Writer: Alan Ayckbourn
Director: Lucy Pitman-Wallace
Reviewer: Liz Stagg
A musical genius, Julia had been likened to Mozart from a young age. However, her life came to an end at the age of 19 due to an apparent suicide. Joe has never come to terms with his daughter’s death and has never accepted suicide as the reason Julia is no longer with him. Now 12 years later, Joe has created a shrine-like museum and education centre in his daughter’s memory, and over the course of one evening, he intends to find out the truth about Julia’s death. From acclaimed playwright Alan Ayckbourn, Haunting Julia seeks to be a tense study in family and human interaction.
Haunting Julia is presented as a ghost story and indeed was originally produced in the shadow of the highly successful stage adaptation of The Woman In Black by Susan Hill. It retains some of Ayckbourn’s trademark humour and attempts to make the audience both laugh and scream. Unfortunately, it falls far short of achieving either of these aims. Haunting Julia is neither all-out funny, nor is it frightening and feels ultimately like a more traditional Ackbourne piece that has been forced into genres that it is not comfortable with.
Director Lucy Pitman-Wallace has been successful in creating an ever-present sense of Julia, when she is never seen and is possibly never there. The stage design and lighting is also very effective in providing a claustrophobic set for the players to tell their story. It should be a progression of ever tenser reveals to Julia’s plight, and in that regard, the set would have worked well, if only the substance of the play was there. This is not entirely the fault of this particular production, as in Ayckbourn’s writing there are far too many inconsistencies and elements of action that are just unbelievable as human behaviour.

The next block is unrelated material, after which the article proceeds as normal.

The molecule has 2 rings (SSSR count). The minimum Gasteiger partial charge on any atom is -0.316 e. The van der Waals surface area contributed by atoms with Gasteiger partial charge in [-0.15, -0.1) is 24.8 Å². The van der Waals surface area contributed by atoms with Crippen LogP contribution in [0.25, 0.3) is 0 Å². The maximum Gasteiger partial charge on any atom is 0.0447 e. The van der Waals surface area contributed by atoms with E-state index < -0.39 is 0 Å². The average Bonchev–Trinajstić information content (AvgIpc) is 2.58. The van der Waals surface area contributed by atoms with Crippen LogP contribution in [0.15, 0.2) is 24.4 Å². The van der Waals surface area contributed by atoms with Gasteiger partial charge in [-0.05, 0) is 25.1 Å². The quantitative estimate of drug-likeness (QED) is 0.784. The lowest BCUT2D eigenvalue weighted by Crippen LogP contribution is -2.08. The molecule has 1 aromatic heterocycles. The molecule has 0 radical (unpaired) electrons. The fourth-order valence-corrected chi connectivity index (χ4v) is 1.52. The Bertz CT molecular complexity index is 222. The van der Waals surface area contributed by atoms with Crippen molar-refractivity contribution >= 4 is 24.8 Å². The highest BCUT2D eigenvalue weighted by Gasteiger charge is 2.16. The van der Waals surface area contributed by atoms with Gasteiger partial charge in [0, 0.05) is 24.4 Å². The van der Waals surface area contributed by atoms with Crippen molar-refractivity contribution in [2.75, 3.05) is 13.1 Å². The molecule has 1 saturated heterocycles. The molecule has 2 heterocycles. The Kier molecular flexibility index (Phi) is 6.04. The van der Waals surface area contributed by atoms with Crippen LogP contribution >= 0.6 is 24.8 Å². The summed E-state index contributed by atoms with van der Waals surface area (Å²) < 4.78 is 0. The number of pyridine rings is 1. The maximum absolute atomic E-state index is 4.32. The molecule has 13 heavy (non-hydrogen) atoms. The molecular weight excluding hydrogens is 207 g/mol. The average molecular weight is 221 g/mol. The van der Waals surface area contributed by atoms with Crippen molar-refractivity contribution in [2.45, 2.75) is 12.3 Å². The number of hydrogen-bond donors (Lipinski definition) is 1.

Matthew Spencer plays Andy Rollinson, Julia’s partner in the final year of her life, and provides little to the role that could not be done by so many other actors. Clive Llewellyn as well-meaning psychic Ken Chase, gives interest and does an adequate job in the part. Sam Cox however as Julia’s devoted and overbearing father Joe Lukin, is to be applauded. Cox is Haunting Julia’s greatest redeeming feature, and if it were not for his presence in the production, a much lower rating would be awarded. Cox is very believable as a father in torment. Obsessively devoted to his daughter’s memory and the events of the night she took her life. Cox provides leadership on the stage and is single-handed in providing the story’s progression, which although is testament to his ability, does not make for a successful production.
Haunting Julia is a confused production that is unsuccessful in what it tries to be and uncomfortable in what it should be. Aside from the admirable performance of Sam Cox, there is little to enjoy here. This in itself is incredibly frustrating as the potential for more is present. The slow burn tense build-up, the claustrophobia and the reveals of human nature and the looming shadow of Julia and her death are all present to a degree but should have been so much more.
Runs until 17 November 2018 | Image: Mark Sepple